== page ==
COMMENTARY: #CancelMichaelJackson? — It’s Not That Easy

Michael Jackson
Michael Jackson and a young Wade Robson/Courtesy “Leaving Neverland”/Sundance Institute

By Stacy M. Brown, NNPA Newswire Correspondent


After a riveting documentary that revisited some of the alleged crimes by R&B superstar R. Kelly – even before his high-profile arrest on child pornography and other sex-related acts – a major social media movement got underway to #MuteRKelly and #CancelRKelly.

Now, a possibly equally explosive documentary about the late Michael Jackson has led some to wonder if it’s time to “#Mute” or “#Cancel” the late King of Pop.

“I don’t care about toppling Michael Jackson,” said the documentary’s filmmaker Dan Reed, whose “Leaving Neverland” is set to air over two nights on HBO beginning Sunday, March 3.

“The question we should be asking is, ‘Should I trust my children to this stranger?’ The question that child sexual abuse victims should be asking is, ‘Is this the time for me to come out and tell my story to those around me? Can I tell my mum?’”

Reed continued:

“I don’t care whether people listen to Michael Jackson’s music or not. It’s about the man and not the music. But the man appears as a much different figure after watching the film. He hurt a lot of people. He was cruel. He was vicious. How you reconcile that with the music is a private matter.”

The film centers on two men who say that Jackson sexually assaulted them when they were children.

Choreographer Wade Robson met Jackson when he was 7.

James Safechuck said he began sharing a bed with the singer when he was only 10.

In their younger years, both men denied Jackson molested them, but after Jackson’s death in 2009, both have detailed in graphic fashion the sex they said took place at various hotels and at the star’s famed Neverland Ranch in Santa Ynez, Calif.

Jackson’s estate has sued HBO for $100 million claiming that the network entered into an agreement with the singer in 1992 that prohibited them from disparaging Jackson.

HBO called the suit meritless and said it would air the documentary as planned.

Some Twitter users have weighed in on whether there should be a “#Mute” or “#Cancel” Michael Jackson movement. “If you can #MuteRKelly you can also #mutemichaeljackson. Death has nothing to do with the situation,” wrote Twitter user Krissiekris7331.

“#MichaelJackson doc #LeavingNeverland follows his serial rape of boys just like #SurvivingRKelly documents his serial abuse of girls,” Twitter user Robbie Woliver wrote. “Jackson’s music should be muted from playlists just like #RKelly. No difference just because the victims are boys. #MuteMichaelJackson.”

Because fans of the late singer arguably are the most loyal for any entertainer and his estate is a cash cow that rakes in hundreds of millions each year, muting or canceling Michael Jackson poses many challenges.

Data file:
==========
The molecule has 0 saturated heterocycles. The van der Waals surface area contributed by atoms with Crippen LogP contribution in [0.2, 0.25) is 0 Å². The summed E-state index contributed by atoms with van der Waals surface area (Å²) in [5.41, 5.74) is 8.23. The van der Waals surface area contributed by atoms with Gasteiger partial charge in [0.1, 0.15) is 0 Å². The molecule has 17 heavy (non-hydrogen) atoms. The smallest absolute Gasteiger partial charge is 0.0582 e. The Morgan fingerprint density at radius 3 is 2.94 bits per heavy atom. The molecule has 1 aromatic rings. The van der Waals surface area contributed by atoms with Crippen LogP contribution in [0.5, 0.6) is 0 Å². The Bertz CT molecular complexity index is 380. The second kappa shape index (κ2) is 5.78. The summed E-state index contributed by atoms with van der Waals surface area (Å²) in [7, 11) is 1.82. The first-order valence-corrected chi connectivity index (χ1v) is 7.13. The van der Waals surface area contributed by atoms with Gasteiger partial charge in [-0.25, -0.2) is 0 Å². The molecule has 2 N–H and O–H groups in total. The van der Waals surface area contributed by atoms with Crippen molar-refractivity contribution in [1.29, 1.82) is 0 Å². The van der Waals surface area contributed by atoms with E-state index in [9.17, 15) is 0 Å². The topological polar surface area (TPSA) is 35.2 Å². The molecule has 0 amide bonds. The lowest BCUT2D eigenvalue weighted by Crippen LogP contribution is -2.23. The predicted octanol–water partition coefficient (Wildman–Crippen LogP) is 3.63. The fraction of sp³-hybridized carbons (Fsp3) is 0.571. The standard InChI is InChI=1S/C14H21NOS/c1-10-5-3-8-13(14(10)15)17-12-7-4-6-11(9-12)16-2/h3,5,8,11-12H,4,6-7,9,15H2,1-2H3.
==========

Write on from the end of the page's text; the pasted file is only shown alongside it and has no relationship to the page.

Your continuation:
It’s also a fact that Jackson’s music represents the soundtrack of the lives of so many and his songs are a staple at weddings, anniversaries, and just about any social event imaginable.

Oliver Keens, the Music & Nightlife editor of Time Out London, tackled that conundrum.

“DJs I’ve spoken to recently have already started saying goodbye to their disco edits of ‘Rock with You,’ pruning ‘Off The Wall’ out of their record boxes, deleting ‘PYT’ from their memory sticks. I can’t stress how much this is for your own good. After this film, you will not want to listen to Michael Jackson on the dance floor, at a wedding, at a club, anywhere.

“I think it’s essential that ‘Leaving Neverland’ sparks so much outrage that a movement for change begins straight away. Yet outrage itself is a complicated issue in 2019. Take a common reaction to any artist accused of wrongdoing, which goes: ‘But this is hypocritical. If we censor X, then surely we should censor Y and Z too?’

“If you’ve read all this and think I’m overreacting, see the film and make up your own mind. If you’re cynically minded and instinctively think the two men are liars (or just after money, a picture Jackson habitually tried to paint of any accuser), see the film and make up your own mind. Yes, Michael Jackson made some of the finest music ever recorded, but it’s not enough anymore. Letting his songs stay ingrained in the fabric of our society says that our society is morally dead.”

Still, Jackson’s family and fans argue that, like R. Kelly in his 2008 trial, the King of Pop was acquitted of charges in 2005 that he molested a young boy.

Critics counter that both men paid out substantial settlements in other cases, including Jackson’s more than $20 million payout to a young accuser who said Jackson molested him in 1993.

As for the claims that “Leaving Neverland” is a “pathetic attempt to cash in on Michael Jackson,” Reed told the Independent: “Of course it’s all about money. It’s about the estate’s money. It made $400m last year [and] is trying to protect its main asset.

“I’m not making any allegations, but I think the question remains: how much did the family know?” Reed said. “When did they know it? It’s clear that a lot of people in the Jackson household saw things. On the record, they testified to that,” he said.

“[They] gave evidence in court. But the only noise I’m hearing from the Jackson camp is the estate hurling abuse at children who were raped by Michael Jackson. I think that’s shameful.”

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